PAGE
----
Together

During Vince’s sermon on the last Sunday that our church building was open before COVID-19 precautions, he mentioned a conference of LGBTQ+ Christians called Revoice. As their video clip played in our sanctuary, I immediately found a contact form on their site and started writing an email.

Put yourself in someone else’s shoes for a second, specifically mine. If you hear your pastor describe an upcoming series called Higher Love on gay Christians and the church, how exactly would you go about prepping a batch of songs to lead on those Sunday mornings?

Exactly. I (and Jen) didn’t quite know how to begin either. (More on that process and that batch of songs in a future post).

But as we worked to develop those sets, one thing I knew was missing was someone that I could ask an important question: What songs are meaningful and welcoming to gay Christians? I didn’t know where to turn until Vince mentioned Revoice.

The next day, they sent me a couple of Spotify playlists, one of which was songs they’ve sung at their conference. I didn’t hit play until later that week, day three of working from home, mid-dinner preparation.

The first song stopped me in my tracks, chef knife in one hand, bundle of cilantro in the other.

“Oh how good it is when the family of God dwells together.”

The song kept playing, but I stopped hearing after that word. I immediately wondered how long it would be before all of us at RCC would be able to meet together in the building again. This new reality of social distancing and working from home and prepping to stream a service online is unfamiliar and strange and sometimes scary. It’s jarring. But even so, I’m not in the demographic likely to be at risk for complications even if I were to catch the virus. I’d likely be fine. Maybe that’s true for you too.

But put yourself in someone else’s shoes for a second. The elderly who aren’t so sure they’d be ok if they caught it. Those with compromised immune systems. Or those who don’t have the capability of working from home easily or have even lost their jobs due to businesses shutting down.

I can’t really fathom what those people are feeling or going through.

With all of that considered, I’m one of the fortunate ones. But I can still mourn with those who mourn.

I tuned back into the song, still playing, but now listening in the context of the group that had sent it to me.

“With one voice we’ll sing to the Lord,” begins the chorus. I read the lyrics as I thought about how they would land and resonate with a gay Christian.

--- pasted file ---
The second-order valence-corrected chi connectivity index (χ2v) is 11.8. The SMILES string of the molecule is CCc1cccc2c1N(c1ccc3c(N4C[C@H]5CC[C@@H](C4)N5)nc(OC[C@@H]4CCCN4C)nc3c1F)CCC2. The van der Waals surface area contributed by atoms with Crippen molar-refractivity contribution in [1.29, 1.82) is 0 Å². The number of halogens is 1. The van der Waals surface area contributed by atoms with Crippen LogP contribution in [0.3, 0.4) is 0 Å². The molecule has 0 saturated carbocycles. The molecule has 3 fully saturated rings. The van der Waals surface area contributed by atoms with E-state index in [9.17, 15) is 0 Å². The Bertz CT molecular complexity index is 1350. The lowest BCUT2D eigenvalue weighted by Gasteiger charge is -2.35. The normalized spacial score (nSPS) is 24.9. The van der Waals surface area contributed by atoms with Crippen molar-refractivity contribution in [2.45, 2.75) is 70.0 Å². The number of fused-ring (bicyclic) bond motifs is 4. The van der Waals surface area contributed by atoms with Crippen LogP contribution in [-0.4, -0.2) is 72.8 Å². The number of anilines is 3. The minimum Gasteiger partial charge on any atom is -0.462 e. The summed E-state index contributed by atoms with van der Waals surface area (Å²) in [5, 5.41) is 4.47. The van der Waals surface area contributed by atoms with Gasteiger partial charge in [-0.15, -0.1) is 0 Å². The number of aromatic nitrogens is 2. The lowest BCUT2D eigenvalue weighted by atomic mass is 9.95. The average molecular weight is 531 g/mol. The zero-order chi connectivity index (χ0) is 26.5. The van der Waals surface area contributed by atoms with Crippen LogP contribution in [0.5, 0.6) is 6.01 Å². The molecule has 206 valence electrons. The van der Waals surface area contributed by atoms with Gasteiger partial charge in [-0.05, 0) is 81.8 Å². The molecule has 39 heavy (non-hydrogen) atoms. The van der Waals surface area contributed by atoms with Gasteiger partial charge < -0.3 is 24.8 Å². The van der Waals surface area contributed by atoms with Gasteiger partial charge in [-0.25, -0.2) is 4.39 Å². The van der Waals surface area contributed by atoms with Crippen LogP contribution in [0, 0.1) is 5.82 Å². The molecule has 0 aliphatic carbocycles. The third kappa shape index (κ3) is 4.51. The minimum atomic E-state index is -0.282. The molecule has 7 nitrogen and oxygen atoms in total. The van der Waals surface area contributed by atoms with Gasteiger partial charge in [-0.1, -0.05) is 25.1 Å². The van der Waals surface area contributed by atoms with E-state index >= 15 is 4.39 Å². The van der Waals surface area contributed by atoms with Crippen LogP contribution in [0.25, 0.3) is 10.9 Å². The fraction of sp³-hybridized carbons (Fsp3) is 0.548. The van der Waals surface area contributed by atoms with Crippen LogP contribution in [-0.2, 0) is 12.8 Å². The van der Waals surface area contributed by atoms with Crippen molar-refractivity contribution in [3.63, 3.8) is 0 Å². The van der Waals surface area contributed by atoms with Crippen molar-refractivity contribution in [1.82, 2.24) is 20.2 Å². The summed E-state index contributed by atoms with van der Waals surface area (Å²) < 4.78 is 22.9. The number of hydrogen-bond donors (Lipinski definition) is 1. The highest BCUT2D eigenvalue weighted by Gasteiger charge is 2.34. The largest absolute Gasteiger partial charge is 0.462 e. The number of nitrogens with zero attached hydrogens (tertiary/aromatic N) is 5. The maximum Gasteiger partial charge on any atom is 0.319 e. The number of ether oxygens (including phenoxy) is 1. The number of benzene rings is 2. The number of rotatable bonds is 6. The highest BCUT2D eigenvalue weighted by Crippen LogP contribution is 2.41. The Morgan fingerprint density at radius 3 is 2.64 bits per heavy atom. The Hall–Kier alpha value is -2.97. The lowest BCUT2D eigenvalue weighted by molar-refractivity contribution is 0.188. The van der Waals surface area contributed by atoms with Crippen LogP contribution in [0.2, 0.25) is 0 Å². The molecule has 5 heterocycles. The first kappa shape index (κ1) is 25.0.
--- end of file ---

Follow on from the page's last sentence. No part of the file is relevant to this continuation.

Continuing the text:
Put yourself in someone else’s shoes for a second. The kid who has a same-sex crush on someone in their youth group, later told that he wouldn’t be welcome anymore. The young adult who’s attended a Christian school most of their life, but who feels like there’s no place for someone who’s gay in this subculture, instead looking for acceptance and identity elsewhere.

I’m not in the demographic of people who would feel this confusion and hurt and pain. I can’t really fathom what those individuals with same-sex attraction are going through when they are rejected over and over again, the loneliness they might feel as they struggle with who they are. But I can still mourn with those who mourn.

So that first phrase of the refrain? With “one voice?” How powerful that must be to turn that “one” from a solitary singular into a collective chorus that reunites and refocuses on a “Redeemer that dwells in the presence of his people.”

This song started churning together our own reality here in this pandemic while trying to imagine the reality of gay Christians in the church. Don’t get me wrong: I’m not equating the two. Nor do I mean to unintentionally minimize the experience of LGBTQ+ individuals.

Instead, I want to recognize how this single song captured many different narratives and pointed them all in the same direction “on this journey we share.” That’s what a good lyric does: it allows the listener IN to its world through very different sets of ears. A good worship lyric will do the same, and point those different ones to One.

The whole first line of the song?  “Oh how good it is when the family of God dwells together in spirit in faith and unity. Hey, no mention of physical proximity. This tune is social distancing approved! We can still find ways to “offer the blessing of belonging” even when we aren’t together in our building.

May our own spirit and faith and unity be found together, even in the midst of our physical separation. And even in the midst of our own individual experience and reality, may we be called to the Reality of what it looks like to “live as one.”

-Ben Smither, RCC Worship Leader 
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